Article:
The genus of the snow leopard is panthera. They are generally smaller than the other species of the same category, and weigh around 27-55 kg. They also have a relatively small body, measuring about 30-50 inches. However, their tail is quite long, at 31-39 inches; and they live in areas 11000-22000 feet above sea level.
Each snow leopard has unique, dark gray spots all over its body. It is regarded to be a solitary creature, living in rocky dens and occupying a large area for hunting. Though it may seem terrifying to smaller animals, the snow leopard is incapable of roaring. And it sure makes Shaquille o’ Neal look like a rookie because it has the ability to jump almost 50 feet far.
The snow leopard is listed on the IUCN Red List of Threatened Species as globally Endangered, and its estimated count is 4510 – 7350. Numerous agencies are working to conserve the snow leopard and its threatened mountain ecosystems. These include the Snow Leopard Trust, the Snow Leopard Conservancy, the Snow Leopard Network, the Cat Specialist Group and the Panthera Corporation.
Best Places to see: Hemis National Park – Ladakh, Nanda Devi National Park – Uttarakhand,
4. One Horned Rhinoceros
The Indian Rhinoceros, also called the One Horned Rhinoceros, is the fifth largest land animal in the world. It is primarily found in Assam and in Terai, Nepal, along the grasslands in the foothills of the Himalayas. It is listed as a vulnerable species by the IUCN, with only about 3000 rhinos out in the wild. And you were thinking that your monthly salary is pretty feeble.
The body length of an average Indian Rhinoceros is around 12.2 feet for males and 10.8 feet for females. The female weighs about 1600 kg and the male has a weight of approximately 2100 kg. The horn of the rhinoceros usually reaches a height of 9.8 inches.
Contrary to what almost everyone believes, the horn is not bone but made of keratin – the substance that constitute our fingernails. That may explain why the Indian rhinoceros uses its jaws to defend itself, and not the horn. Despite its size, it is a lot faster than good old Shaquille o’ Neal, and can charge at a speed of 30 miles per hour. It is also a very gregarious creature, as it does not live alone but in groups.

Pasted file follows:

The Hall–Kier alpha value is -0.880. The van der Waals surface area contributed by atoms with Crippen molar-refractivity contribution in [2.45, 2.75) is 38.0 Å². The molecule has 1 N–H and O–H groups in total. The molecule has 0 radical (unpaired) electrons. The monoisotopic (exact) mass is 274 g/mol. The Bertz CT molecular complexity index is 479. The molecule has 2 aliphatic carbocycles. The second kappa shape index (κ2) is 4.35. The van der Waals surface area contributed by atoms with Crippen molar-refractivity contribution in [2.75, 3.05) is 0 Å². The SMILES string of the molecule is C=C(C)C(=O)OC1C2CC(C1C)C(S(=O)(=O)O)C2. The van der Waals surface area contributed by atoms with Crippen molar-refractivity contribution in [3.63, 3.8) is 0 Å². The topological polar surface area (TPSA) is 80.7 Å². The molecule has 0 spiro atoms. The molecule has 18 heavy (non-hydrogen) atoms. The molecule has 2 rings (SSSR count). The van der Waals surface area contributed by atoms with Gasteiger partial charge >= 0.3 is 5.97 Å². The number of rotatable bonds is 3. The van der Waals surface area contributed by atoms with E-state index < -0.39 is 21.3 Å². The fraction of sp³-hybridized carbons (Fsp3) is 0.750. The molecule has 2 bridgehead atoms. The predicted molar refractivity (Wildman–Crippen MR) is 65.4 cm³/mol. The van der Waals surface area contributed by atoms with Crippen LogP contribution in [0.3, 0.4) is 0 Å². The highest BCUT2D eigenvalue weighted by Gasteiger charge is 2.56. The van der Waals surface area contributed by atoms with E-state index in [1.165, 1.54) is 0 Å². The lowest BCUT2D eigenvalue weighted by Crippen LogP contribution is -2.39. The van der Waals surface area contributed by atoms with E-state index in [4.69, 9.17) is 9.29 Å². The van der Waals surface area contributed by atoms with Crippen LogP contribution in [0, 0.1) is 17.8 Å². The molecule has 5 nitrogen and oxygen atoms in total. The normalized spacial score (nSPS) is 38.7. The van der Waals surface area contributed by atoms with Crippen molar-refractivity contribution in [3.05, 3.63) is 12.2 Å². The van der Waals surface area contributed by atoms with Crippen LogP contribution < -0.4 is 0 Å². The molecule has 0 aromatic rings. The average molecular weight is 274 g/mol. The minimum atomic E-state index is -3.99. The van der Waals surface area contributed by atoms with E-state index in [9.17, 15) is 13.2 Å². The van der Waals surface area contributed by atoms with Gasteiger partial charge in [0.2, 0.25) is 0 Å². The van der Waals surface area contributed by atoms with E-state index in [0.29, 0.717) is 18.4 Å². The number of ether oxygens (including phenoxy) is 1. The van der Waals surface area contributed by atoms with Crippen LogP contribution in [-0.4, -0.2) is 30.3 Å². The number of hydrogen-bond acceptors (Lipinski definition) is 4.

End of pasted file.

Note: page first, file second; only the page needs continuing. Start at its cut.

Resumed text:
In the early 1900s, the One Horned Rhinoceros had almost become extinct due to extensive poaching and hunting. The population in Kaziranga had declined to a meager 12, even though hunting had become illegal at the beginning of the 20th century. Records state that from 1980 – 1993, 692 rhinos were poached in the entire nation. This led to the extinction of the species in the Laokhawa Wildlife Sanctuary.
Major steps have been taken by the Indian and the Nepalese governments towards the protection of the Indian Rhinoceros.
5. Asiatic Lion
The Asiatic Lion is a subspecies that exists as a single isolated population in Gujarat. It is primarily found in Gir Forest National Park, where its population has increased significantly from 180 in 1974 to 411 in 2010. Due to such a low count, it has been listed as an endangered species.
The male Asiatic lion weighs about 170 kg, and the female weighs about 110kg. Their tail is as long as 2 inches. The color of the fur ranges from light orange to buffish grey. The mane is less developed and the tail has a larger tuft as compared to the mane and the tail of the African lion.
The Asiatic Lion is pretty much like me in terms of hard work – it rests for about 20 hours a day. It has a habit of hunting at night. Its age can be guessed by its mane, as the elder ones have a darker colored mane. And it is the second largest feline species in the world, only next to the tiger.
The Asiatic Lion currently exists as a single subpopulation, and is thus vulnerable to extinction from unpredictable events, such as an epidemic or a large forest fire. Poaching incidents have been reported as well. The irrigation wells dug by the farmers in the Gir Forest area have also led to the drowning of these lions.
Place to see: Gir National Park, Gujarat
The whole nation needs to wake up and realize that its nonchalance has led to the decline of its own natural pulchritude. Deforestation and poaching still take place in India to this day. The stigmatizing decline of the population of India’s Big Five should be looked upon with great concern, and everyone should take action to increase the count of the awe-inspiring creatures.